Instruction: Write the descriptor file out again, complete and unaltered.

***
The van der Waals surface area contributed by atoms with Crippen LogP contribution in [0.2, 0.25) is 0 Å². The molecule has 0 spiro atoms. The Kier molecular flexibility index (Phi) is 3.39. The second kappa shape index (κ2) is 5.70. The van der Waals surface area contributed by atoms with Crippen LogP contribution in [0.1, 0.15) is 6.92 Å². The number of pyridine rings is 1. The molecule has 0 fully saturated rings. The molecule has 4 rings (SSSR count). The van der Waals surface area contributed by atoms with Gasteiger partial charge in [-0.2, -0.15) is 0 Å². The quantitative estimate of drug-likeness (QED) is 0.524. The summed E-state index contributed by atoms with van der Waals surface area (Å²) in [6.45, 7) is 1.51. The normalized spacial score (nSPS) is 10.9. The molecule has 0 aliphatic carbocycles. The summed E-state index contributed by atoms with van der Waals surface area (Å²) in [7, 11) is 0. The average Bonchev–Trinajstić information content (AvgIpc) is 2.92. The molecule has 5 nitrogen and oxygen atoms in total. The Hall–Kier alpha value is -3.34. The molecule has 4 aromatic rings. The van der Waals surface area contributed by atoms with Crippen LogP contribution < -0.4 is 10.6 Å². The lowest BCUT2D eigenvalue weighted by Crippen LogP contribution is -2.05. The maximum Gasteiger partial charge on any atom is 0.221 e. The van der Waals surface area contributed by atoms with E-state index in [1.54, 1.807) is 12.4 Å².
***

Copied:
The van der Waals surface area contributed by atoms with Crippen LogP contribution in [0.2, 0.25) is 0 Å². The molecule has 0 spiro atoms. The Kier molecular flexibility index (Phi) is 3.39. The second kappa shape index (κ2) is 5.70. The van der Waals surface area contributed by atoms with Crippen LogP contribution in [0.1, 0.15) is 6.92 Å². The number of pyridine rings is 1. The molecule has 0 fully saturated rings. The molecule has 4 rings (SSSR count). The van der Waals surface area contributed by atoms with Gasteiger partial charge in [-0.2, -0.15) is 0 Å². The quantitative estimate of drug-likeness (QED) is 0.524. The summed E-state index contributed by atoms with van der Waals surface area (Å²) in [6.45, 7) is 1.51. The normalized spacial score (nSPS) is 10.9. The molecule has 0 aliphatic carbocycles. The summed E-state index contributed by atoms with van der Waals surface area (Å²) in [7, 11) is 0. The average Bonchev–Trinajstić information content (AvgIpc) is 2.92. The molecule has 5 nitrogen and oxygen atoms in total. The Hall–Kier alpha value is -3.34. The molecule has 4 aromatic rings. The van der Waals surface area contributed by atoms with Crippen LogP contribution < -0.4 is 10.6 Å². The lowest BCUT2D eigenvalue weighted by Crippen LogP contribution is -2.05. The maximum Gasteiger partial charge on any atom is 0.221 e. The van der Waals surface area contributed by atoms with E-state index in [1.54, 1.807) is 12.4 Å².